Do the words we use frame the thoughts that we have? And, if so, does the language we speak affect how we think?
Do the words we use frame the thoughts that we have? And, if so, does the language we speak affect how we think?
Economist Robert Shiller (co-creator of the Case-Shiller Home Price Index, an essential tool for investors and economists) has an interesting idea for stimulating the economy: Put a teacher’s aide in every classroom.
Why? As reported by the Wall Street Journal, "Not only would it employ millions, but it would be good for the children," who would benefit from "the extra attention of another person."
Shiller is regarded as one of the most important economists today. The Arthur M. Okun professor of economics at Yale University and professor of finance at the Yale School of Management, he forewarned about both the dot.com bust and the housing bubble. For years, he criticized the so-called efficient markets model of economics, which many today cite as a key driver of the policies that led to the financial crisis. He is also the author of many books, including, Irrational Exuberance in 2000, which warned that the peaking real estate and stock markets were in bubble territory.
Shiller is worried about today’s economy. He estimates that the likelihood of a double-dip recession is growing and that we are "teetering" on the brink of a dangerous deflationary spiral. What to do?
A recent poll on education attitudes from Gallup and Phi Delta Kappan got a lot of attention, including a mention on ABC’s "This Week with Christian Amanpour," which devoted most of its show to education yesterday. They flashed results for one of the poll’s questions, showing that 72 percent of Americans believe that "each teacher should be paid on the basis of the quality of his or her work," rather than on a "standard-scale basis."
Anyone who knows anything about survey methodology knows that responses to questions can vary dramatically with different wordings (death tax, anyone?). The wording of this Gallup/PDK question, of course, presumes that the "quality of work" among teachers might be measured accurately. The term "teacher quality" is thrown around constantly in education circles, and in practice, it is usually used in the context of teachers’ effects on students’ test scores (as estimated by various classes of "value-added" models).
But let’s say the Gallup/PDK poll asked respondents if "each teacher should be paid on the basis of their estimated effect on their students’ standardized test scores, relative to other teachers." Think the results would be different? Of course. This doesn’t necessarily say anything about the "merit" of the compensation argument, so to speak, nor does it suggest that survey questions should always emphasize perfect accuracy over clarity (which would also create bias of a different sort). But has anyone looked around recently and seen just how many powerful words, such as "quality," are routinely used to refer to standardized test score-related measures? I made a tentative list.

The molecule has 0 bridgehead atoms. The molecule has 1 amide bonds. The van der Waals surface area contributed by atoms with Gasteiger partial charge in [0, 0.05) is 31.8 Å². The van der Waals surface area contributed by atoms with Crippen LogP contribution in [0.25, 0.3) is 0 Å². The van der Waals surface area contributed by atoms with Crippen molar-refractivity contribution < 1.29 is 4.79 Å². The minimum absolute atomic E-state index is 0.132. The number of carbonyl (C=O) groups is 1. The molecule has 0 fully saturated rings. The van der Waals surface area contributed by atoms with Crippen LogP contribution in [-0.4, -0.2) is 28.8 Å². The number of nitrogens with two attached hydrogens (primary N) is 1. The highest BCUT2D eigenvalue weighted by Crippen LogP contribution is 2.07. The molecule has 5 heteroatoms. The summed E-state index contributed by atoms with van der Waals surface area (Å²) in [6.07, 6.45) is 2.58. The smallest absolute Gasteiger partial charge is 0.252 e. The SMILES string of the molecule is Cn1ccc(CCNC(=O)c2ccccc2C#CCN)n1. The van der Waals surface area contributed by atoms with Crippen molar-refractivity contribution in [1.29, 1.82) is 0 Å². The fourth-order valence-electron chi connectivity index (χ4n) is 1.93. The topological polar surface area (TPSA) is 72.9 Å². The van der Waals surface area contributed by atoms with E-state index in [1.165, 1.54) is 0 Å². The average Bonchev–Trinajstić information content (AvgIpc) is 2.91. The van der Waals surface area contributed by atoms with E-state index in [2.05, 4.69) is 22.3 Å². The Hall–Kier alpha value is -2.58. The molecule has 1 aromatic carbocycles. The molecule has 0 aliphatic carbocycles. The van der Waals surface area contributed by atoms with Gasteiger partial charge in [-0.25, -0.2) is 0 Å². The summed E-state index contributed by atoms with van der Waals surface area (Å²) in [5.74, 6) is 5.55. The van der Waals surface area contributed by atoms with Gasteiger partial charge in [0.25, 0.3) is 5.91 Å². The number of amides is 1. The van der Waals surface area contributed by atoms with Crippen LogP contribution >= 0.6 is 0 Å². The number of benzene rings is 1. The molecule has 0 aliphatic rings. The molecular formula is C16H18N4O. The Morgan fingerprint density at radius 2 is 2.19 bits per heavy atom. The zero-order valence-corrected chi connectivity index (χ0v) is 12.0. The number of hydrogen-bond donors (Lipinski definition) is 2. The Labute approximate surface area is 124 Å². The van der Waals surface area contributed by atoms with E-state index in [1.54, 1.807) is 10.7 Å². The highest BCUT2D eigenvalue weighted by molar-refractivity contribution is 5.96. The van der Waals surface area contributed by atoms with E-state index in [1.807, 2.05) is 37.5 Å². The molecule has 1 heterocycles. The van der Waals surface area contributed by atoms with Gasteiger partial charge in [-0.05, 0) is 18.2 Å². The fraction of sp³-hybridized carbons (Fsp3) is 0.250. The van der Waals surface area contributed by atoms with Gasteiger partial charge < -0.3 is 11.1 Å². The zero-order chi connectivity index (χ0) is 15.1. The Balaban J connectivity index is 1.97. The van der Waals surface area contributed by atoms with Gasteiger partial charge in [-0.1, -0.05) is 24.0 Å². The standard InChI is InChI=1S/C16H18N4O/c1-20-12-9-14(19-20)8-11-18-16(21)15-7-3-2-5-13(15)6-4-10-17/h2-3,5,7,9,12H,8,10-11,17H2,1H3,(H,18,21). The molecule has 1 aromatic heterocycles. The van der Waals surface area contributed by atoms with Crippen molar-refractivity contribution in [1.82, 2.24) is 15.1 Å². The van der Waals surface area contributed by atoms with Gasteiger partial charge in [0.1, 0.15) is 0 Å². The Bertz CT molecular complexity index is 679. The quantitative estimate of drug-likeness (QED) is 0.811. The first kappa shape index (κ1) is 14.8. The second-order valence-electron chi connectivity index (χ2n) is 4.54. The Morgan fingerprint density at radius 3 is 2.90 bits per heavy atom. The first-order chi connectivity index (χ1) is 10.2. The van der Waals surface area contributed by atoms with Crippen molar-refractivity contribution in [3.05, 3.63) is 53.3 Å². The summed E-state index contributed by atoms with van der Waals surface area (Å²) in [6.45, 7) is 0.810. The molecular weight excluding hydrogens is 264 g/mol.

Many are skeptical of the current push to improve our education system by means of test-based “accountability” - hiring, firing, and paying teachers and administrators, as well as closing and retaining schools, based largely on test scores. They say it won’t work. I share their skepticism, because I think it will.
There is a simple logic to this approach: when you control the supply of teachers, leaders, and schools based on their ability to increase test scores, then this attribute will become increasingly common among these individuals and institutions. It is called “selecting on the dependent variable," and it is, given the talent of the people overseeing this process and the money behind it, a decent bet to work in the long run.
Now, we all know the arguments about the limitations of test scores. We all know they’re largely true. Some people take them too far, others are too casual in their disregard. The question is not whether test scores provide a comprehensive measure of learning or subject mastery (of course they don’t). The better question is the extent to which teachers (and schools) who increase test scores a great deal are imparting and/or reinforcing the skills and traits that students will need after their K-12 education, relative to teachers who produce smaller gains. And this question remains largely unanswered.
This is dangerous, because if there is an unreliable relationship between teaching essential skills and the boosting of test scores, then success is no longer success. And by selecting teachers and schools based on those scores, we will have deliberately engineered our public education system to fail in spite of success.
It may be only then that we truly realize what we have done.
In a recent post, we discussed the explosive growth in privatization of public services, including one town that recently privatized everything and everybody. Along similar lines, this week, the Wall Street Journal published a story about desperate state and local governments, squeezed by declining revenues, selling or leasing public property to private interests. The reporter notes:
Cities and states across the nation are selling and leasing everything from airports to zoos—a fire sale that could help plug budget holes now but worsen their financial woes over the long run.
The notion that we should cede public services to the private sector has assumed the status of quasi-religious dogma in recent years. There was a brief time during the earlier, more dire days of the current recession during which many began to question this market fundamentalism. Such dissent continues in some circles today. But you wouldn’t know it looking at actual policy.
Things may even be getting worse. Cash-strapped governments have stepped up efforts in a new area: privatization of public assets.